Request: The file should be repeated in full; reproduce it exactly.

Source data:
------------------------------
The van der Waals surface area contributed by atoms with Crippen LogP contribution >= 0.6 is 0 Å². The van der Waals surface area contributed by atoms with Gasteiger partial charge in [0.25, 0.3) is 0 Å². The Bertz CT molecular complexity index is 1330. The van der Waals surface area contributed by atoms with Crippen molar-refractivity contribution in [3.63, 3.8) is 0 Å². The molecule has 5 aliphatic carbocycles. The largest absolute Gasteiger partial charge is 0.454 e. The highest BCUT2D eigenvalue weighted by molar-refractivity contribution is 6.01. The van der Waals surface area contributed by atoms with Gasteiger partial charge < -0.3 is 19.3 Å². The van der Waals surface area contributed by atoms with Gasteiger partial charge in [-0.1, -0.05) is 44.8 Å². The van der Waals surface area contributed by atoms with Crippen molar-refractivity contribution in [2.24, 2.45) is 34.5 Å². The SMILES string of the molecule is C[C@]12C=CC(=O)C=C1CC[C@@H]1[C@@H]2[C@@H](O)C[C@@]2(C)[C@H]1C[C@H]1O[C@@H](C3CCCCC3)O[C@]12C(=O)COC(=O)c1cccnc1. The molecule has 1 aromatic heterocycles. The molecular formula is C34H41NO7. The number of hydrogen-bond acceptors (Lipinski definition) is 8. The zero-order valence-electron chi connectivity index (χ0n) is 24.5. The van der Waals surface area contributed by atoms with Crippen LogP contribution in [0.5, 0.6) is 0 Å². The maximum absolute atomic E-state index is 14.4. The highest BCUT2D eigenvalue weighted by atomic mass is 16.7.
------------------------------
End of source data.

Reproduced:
The van der Waals surface area contributed by atoms with Crippen LogP contribution >= 0.6 is 0 Å². The van der Waals surface area contributed by atoms with Gasteiger partial charge in [0.25, 0.3) is 0 Å². The Bertz CT molecular complexity index is 1330. The van der Waals surface area contributed by atoms with Crippen molar-refractivity contribution in [3.63, 3.8) is 0 Å². The molecule has 5 aliphatic carbocycles. The largest absolute Gasteiger partial charge is 0.454 e. The highest BCUT2D eigenvalue weighted by molar-refractivity contribution is 6.01. The van der Waals surface area contributed by atoms with Gasteiger partial charge < -0.3 is 19.3 Å². The van der Waals surface area contributed by atoms with Gasteiger partial charge in [-0.1, -0.05) is 44.8 Å². The van der Waals surface area contributed by atoms with Crippen molar-refractivity contribution in [2.24, 2.45) is 34.5 Å². The SMILES string of the molecule is C[C@]12C=CC(=O)C=C1CC[C@@H]1[C@@H]2[C@@H](O)C[C@@]2(C)[C@H]1C[C@H]1O[C@@H](C3CCCCC3)O[C@]12C(=O)COC(=O)c1cccnc1. The molecule has 1 aromatic heterocycles. The molecular formula is C34H41NO7. The number of hydrogen-bond acceptors (Lipinski definition) is 8. The zero-order valence-electron chi connectivity index (χ0n) is 24.5. The van der Waals surface area contributed by atoms with Crippen LogP contribution in [0.5, 0.6) is 0 Å². The maximum absolute atomic E-state index is 14.4. The highest BCUT2D eigenvalue weighted by atomic mass is 16.7.